Roger Vivier is the most important shoe designer of the 20th century: he had a fine eye for beauty and he engineered the first stiletto heels strong enough to withstand the weight of a walking human being. He introduced his stilettos to the world via Christian Dior in 1955. Today’s ultimate pleasure/pain stiletto is the pigalle by Christian Louboutin with its 120mm spiked heel, toe-cleavage-revealing point and scarlet sole.
Launched in 2004 and named after the red light area of Paris, the pigalle remains the designer’s bestselling shoe and the high heel of choice for legions of women including Victoria Beckham, Kim Kardashian and Louboutin muse Dita Von Teese.
Alexander McQueen armadillo shoe
Alexander McQueen was not one to propose a comfortable, let alone wearable shoe; he created beautiful monsters for the feet. He commissioned shoe designer Georgina Goodman to create what was to be his last gift to the world of extreme footwear – the “armadillo” (as he called it on Twitter), a 24cm-tall shoe-boot hybrid suggesting the hoof of a shell-encrusted alien. On 6 October 2009 20 pairs made their debut at Plato’s Atlantis, a collection inspired by Darwin’s On the Origin of Species. It was the first fashion show to be live-streamed, and the last fashion show of McQueen’s life.
Clarks desert boot
Launched in 1950 and inspired by the simple boots worn by the famed Desert Rats in the second world war, the desert boot first found favour with mods and Bob Dylan. But it wasn’t until desert boots became a prize possession for Jamaican rude boys and dancehall stars that their fame was sealed. A report from Clarks’ West Indies distribution in 1967 stated, “Kingston… sold out of 400 pairs in five days.” In 2010 dancehall artist Vybz Kartel verified Clarks reggae culture credentials in his song Clarks.
To celebrate their 65th birthday this year desert boots have been reimagined by 14 young artists.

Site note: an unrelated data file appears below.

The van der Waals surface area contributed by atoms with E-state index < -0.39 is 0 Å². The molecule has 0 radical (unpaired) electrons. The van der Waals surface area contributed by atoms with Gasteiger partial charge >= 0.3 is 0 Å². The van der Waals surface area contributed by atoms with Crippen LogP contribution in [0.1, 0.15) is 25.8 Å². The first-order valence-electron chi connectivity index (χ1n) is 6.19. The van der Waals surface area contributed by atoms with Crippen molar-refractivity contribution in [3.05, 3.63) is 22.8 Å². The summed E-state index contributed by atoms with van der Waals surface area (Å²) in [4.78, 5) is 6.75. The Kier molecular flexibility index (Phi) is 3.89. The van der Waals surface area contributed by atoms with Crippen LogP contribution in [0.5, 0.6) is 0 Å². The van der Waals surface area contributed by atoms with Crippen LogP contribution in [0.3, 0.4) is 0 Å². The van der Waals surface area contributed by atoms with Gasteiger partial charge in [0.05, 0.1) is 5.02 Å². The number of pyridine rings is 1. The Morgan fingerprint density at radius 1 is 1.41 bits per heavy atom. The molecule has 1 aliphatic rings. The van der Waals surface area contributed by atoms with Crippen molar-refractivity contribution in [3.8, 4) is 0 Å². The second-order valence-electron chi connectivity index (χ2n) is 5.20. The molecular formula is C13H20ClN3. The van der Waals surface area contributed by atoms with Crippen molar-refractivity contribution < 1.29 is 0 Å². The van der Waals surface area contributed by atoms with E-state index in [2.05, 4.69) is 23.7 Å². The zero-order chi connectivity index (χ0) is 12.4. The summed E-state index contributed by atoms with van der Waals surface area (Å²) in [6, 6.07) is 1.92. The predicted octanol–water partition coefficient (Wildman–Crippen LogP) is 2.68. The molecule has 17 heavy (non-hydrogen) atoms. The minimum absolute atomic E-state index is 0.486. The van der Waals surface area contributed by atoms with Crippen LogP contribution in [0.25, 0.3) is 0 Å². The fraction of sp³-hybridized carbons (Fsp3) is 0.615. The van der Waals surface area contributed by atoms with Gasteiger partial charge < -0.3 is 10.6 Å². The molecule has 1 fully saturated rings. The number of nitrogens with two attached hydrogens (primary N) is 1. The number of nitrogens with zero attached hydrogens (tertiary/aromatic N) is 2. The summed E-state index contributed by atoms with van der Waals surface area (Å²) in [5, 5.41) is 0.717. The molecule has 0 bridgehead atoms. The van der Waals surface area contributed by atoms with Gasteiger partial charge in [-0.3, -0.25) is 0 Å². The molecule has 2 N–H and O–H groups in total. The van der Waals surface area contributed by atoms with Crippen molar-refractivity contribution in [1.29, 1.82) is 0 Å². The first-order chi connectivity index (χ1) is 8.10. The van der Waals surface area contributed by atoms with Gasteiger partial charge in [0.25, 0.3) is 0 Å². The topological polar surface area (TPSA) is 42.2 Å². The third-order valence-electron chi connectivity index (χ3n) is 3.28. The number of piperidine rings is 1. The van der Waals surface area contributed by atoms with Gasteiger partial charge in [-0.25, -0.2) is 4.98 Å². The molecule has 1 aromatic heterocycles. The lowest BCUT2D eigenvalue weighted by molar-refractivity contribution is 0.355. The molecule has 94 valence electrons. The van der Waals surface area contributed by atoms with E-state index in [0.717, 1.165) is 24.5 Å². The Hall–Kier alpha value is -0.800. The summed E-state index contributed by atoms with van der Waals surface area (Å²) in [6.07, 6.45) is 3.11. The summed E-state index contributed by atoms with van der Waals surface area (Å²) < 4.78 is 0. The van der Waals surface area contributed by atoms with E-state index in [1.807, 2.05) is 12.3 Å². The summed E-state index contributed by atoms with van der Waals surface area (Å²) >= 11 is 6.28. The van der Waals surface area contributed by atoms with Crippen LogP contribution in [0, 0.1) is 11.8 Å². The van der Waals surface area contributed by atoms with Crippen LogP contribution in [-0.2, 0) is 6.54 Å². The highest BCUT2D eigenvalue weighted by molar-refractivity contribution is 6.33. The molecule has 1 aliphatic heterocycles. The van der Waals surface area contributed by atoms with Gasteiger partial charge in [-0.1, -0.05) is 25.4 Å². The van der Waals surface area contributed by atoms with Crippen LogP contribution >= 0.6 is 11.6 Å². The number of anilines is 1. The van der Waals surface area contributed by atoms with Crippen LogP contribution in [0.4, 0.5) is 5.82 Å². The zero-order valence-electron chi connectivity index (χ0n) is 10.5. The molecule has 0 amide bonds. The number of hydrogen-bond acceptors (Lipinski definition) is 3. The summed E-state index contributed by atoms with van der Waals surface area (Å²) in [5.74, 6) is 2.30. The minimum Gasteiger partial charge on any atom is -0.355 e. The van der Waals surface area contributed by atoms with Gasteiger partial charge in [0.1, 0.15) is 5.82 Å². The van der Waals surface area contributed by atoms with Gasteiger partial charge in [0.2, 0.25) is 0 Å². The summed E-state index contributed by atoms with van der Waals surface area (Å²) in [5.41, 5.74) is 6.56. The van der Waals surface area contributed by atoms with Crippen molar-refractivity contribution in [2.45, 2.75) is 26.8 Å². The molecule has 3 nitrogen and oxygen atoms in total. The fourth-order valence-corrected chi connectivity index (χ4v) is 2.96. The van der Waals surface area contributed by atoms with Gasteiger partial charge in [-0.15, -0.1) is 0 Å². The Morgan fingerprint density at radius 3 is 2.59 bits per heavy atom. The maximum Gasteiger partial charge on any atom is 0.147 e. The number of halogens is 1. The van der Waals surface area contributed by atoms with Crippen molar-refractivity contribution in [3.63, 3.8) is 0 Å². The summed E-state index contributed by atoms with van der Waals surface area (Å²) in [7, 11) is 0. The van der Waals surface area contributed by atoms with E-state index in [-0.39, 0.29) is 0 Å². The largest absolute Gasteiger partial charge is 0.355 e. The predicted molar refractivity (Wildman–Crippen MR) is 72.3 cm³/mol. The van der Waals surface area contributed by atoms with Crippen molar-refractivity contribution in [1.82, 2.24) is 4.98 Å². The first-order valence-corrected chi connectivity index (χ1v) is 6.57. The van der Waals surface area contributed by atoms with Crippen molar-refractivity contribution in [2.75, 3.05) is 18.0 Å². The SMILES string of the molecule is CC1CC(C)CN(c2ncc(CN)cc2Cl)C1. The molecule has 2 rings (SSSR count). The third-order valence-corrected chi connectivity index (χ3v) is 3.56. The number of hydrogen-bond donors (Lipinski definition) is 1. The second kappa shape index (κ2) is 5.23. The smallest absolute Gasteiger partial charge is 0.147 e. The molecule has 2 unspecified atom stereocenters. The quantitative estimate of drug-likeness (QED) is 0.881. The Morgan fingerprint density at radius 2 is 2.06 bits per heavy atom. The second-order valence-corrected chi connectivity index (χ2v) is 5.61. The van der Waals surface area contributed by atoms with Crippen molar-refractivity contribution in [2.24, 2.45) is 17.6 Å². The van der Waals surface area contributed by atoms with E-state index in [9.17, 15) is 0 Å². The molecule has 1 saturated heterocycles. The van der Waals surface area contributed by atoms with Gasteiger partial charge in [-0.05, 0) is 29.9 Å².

“High heeled shoes … for a significant number of men function as a powerful fetish,” writes Valerie Steele in the catalogue that accompanies the V&A’s forthcoming show, a large swath of which celebrates the craft and sculptural beauty of high heels as a sequitur to sexual predilection. The best known fetish shoes are the scarlet or black patent-leather thigh-high “kinky boots”, the subject of a BBC documentary, a film and now a Broadway musical by Cyndi Lauper, coming to London this summer.
The boots that inspired Kinky Boots were created by shoemaker Steve Pateman who expanded into the transvestite shoe business in an attempt to save his family’s failing footwear company.
Vivienne Westwood platform heels
What made Naomi Campbell more famous: being the black supermodel of the 90s, or the fact that on 17 March 1993 she fell spectacularly from a pair of 9in-heel, 5in-platform Vivienne Westwood ghillie shoes? The super-elevated shoe has been around since 220BC when Greek actors wore them on stage, with the more important players wearing higher platforms to make them more visible. The 14th century saw them worn by the Italian nobility and named chopines from the old Spanish chapa, which means plate, or covering, but their 1970s glam-rock incarnation and later outings as the Spice Girls’ shoe of choice sealed their infamy.